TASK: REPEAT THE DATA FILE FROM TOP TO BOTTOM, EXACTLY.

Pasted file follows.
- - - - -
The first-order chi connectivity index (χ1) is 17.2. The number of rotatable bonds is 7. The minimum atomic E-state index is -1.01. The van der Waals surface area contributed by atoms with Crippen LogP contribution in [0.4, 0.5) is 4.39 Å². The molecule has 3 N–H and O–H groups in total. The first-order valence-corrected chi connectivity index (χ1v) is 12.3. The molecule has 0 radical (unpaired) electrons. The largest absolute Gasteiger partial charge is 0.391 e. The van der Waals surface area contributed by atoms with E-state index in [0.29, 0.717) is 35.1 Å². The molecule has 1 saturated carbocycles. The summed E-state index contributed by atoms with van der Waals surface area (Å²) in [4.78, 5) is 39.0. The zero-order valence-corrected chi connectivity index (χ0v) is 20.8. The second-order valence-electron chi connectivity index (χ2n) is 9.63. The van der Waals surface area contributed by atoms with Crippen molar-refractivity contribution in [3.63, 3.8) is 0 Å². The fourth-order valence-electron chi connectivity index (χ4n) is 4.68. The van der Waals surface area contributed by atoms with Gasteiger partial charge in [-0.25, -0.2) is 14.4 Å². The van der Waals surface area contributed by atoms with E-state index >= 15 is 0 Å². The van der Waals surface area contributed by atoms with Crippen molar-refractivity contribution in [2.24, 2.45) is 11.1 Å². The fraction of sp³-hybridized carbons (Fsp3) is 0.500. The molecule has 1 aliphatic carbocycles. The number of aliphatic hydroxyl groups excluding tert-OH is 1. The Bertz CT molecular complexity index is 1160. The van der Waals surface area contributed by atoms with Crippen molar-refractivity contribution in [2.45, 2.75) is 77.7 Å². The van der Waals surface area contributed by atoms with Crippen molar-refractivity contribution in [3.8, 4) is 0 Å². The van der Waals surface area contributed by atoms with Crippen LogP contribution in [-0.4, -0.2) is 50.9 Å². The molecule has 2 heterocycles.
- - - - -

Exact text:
The first-order chi connectivity index (χ1) is 17.2. The number of rotatable bonds is 7. The minimum atomic E-state index is -1.01. The van der Waals surface area contributed by atoms with Crippen LogP contribution in [0.4, 0.5) is 4.39 Å². The molecule has 3 N–H and O–H groups in total. The first-order valence-corrected chi connectivity index (χ1v) is 12.3. The molecule has 0 radical (unpaired) electrons. The largest absolute Gasteiger partial charge is 0.391 e. The van der Waals surface area contributed by atoms with E-state index in [0.29, 0.717) is 35.1 Å². The molecule has 1 saturated carbocycles. The summed E-state index contributed by atoms with van der Waals surface area (Å²) in [4.78, 5) is 39.0. The zero-order valence-corrected chi connectivity index (χ0v) is 20.8. The second-order valence-electron chi connectivity index (χ2n) is 9.63. The van der Waals surface area contributed by atoms with Crippen molar-refractivity contribution in [3.63, 3.8) is 0 Å². The fourth-order valence-electron chi connectivity index (χ4n) is 4.68. The van der Waals surface area contributed by atoms with Gasteiger partial charge in [-0.25, -0.2) is 14.4 Å². The van der Waals surface area contributed by atoms with E-state index >= 15 is 0 Å². The van der Waals surface area contributed by atoms with Crippen molar-refractivity contribution in [2.24, 2.45) is 11.1 Å². The fraction of sp³-hybridized carbons (Fsp3) is 0.500. The molecule has 1 aliphatic carbocycles. The number of aliphatic hydroxyl groups excluding tert-OH is 1. The Bertz CT molecular complexity index is 1160. The van der Waals surface area contributed by atoms with Crippen molar-refractivity contribution in [2.45, 2.75) is 77.7 Å². The van der Waals surface area contributed by atoms with Crippen molar-refractivity contribution in [3.8, 4) is 0 Å². The van der Waals surface area contributed by atoms with Crippen LogP contribution in [-0.4, -0.2) is 50.9 Å². The molecule has 2 heterocycles.